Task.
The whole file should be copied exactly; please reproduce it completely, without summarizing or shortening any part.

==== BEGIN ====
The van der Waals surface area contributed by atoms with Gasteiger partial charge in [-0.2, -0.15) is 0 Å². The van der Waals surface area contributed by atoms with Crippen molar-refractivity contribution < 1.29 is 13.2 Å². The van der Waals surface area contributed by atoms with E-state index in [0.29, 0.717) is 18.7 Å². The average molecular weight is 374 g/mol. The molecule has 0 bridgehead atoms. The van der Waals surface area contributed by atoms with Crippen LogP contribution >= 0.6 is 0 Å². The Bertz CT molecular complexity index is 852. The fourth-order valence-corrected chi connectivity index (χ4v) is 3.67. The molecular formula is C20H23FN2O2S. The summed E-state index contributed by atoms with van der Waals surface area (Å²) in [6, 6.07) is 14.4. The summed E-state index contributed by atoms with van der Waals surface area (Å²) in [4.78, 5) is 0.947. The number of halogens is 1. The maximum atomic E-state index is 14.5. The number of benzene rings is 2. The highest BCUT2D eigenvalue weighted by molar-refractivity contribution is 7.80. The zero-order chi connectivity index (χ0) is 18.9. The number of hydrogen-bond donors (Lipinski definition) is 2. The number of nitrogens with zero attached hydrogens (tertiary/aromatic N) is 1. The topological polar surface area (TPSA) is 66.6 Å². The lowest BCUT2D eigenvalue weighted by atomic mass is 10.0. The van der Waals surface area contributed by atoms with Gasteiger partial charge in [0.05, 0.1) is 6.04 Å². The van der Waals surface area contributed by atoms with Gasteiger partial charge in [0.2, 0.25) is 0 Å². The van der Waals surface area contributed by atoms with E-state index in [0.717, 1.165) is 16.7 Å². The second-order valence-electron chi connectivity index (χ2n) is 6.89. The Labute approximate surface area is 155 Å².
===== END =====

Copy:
The van der Waals surface area contributed by atoms with Gasteiger partial charge in [-0.2, -0.15) is 0 Å². The van der Waals surface area contributed by atoms with Crippen molar-refractivity contribution < 1.29 is 13.2 Å². The van der Waals surface area contributed by atoms with E-state index in [0.29, 0.717) is 18.7 Å². The average molecular weight is 374 g/mol. The molecule has 0 bridgehead atoms. The van der Waals surface area contributed by atoms with Crippen LogP contribution >= 0.6 is 0 Å². The Bertz CT molecular complexity index is 852. The fourth-order valence-corrected chi connectivity index (χ4v) is 3.67. The molecular formula is C20H23FN2O2S. The summed E-state index contributed by atoms with van der Waals surface area (Å²) in [6, 6.07) is 14.4. The summed E-state index contributed by atoms with van der Waals surface area (Å²) in [4.78, 5) is 0.947. The number of halogens is 1. The maximum atomic E-state index is 14.5. The number of benzene rings is 2. The highest BCUT2D eigenvalue weighted by molar-refractivity contribution is 7.80. The zero-order chi connectivity index (χ0) is 18.9. The number of hydrogen-bond donors (Lipinski definition) is 2. The number of nitrogens with zero attached hydrogens (tertiary/aromatic N) is 1. The topological polar surface area (TPSA) is 66.6 Å². The lowest BCUT2D eigenvalue weighted by atomic mass is 10.0. The van der Waals surface area contributed by atoms with Gasteiger partial charge in [0.05, 0.1) is 6.04 Å². The van der Waals surface area contributed by atoms with Gasteiger partial charge in [0.2, 0.25) is 0 Å². The van der Waals surface area contributed by atoms with E-state index in [0.717, 1.165) is 16.7 Å². The second-order valence-electron chi connectivity index (χ2n) is 6.89. The Labute approximate surface area is 155 Å².